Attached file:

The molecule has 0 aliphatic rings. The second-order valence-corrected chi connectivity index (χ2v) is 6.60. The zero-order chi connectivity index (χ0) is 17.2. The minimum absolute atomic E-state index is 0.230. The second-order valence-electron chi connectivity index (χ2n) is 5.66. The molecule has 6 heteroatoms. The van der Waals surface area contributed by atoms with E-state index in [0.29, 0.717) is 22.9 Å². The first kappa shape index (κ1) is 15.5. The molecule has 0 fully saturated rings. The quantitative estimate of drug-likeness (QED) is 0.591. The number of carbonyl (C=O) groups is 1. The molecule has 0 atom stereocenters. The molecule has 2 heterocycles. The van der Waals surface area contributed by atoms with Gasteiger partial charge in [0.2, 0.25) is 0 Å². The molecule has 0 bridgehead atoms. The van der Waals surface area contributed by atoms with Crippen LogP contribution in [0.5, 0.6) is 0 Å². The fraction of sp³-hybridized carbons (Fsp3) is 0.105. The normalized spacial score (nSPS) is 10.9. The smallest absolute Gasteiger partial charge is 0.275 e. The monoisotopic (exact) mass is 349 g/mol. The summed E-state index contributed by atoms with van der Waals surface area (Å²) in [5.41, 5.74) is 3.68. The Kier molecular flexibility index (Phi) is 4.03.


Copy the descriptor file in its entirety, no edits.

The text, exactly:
The molecule has 0 aliphatic rings. The second-order valence-corrected chi connectivity index (χ2v) is 6.60. The zero-order chi connectivity index (χ0) is 17.2. The minimum absolute atomic E-state index is 0.230. The second-order valence-electron chi connectivity index (χ2n) is 5.66. The molecule has 6 heteroatoms. The van der Waals surface area contributed by atoms with E-state index in [0.29, 0.717) is 22.9 Å². The first kappa shape index (κ1) is 15.5. The molecule has 0 fully saturated rings. The quantitative estimate of drug-likeness (QED) is 0.591. The number of carbonyl (C=O) groups is 1. The molecule has 0 atom stereocenters. The molecule has 2 heterocycles. The van der Waals surface area contributed by atoms with Gasteiger partial charge in [0.2, 0.25) is 0 Å². The molecule has 0 bridgehead atoms. The van der Waals surface area contributed by atoms with Crippen LogP contribution in [0.5, 0.6) is 0 Å². The fraction of sp³-hybridized carbons (Fsp3) is 0.105. The normalized spacial score (nSPS) is 10.9. The smallest absolute Gasteiger partial charge is 0.275 e. The monoisotopic (exact) mass is 349 g/mol. The summed E-state index contributed by atoms with van der Waals surface area (Å²) in [5.41, 5.74) is 3.68. The Kier molecular flexibility index (Phi) is 4.03.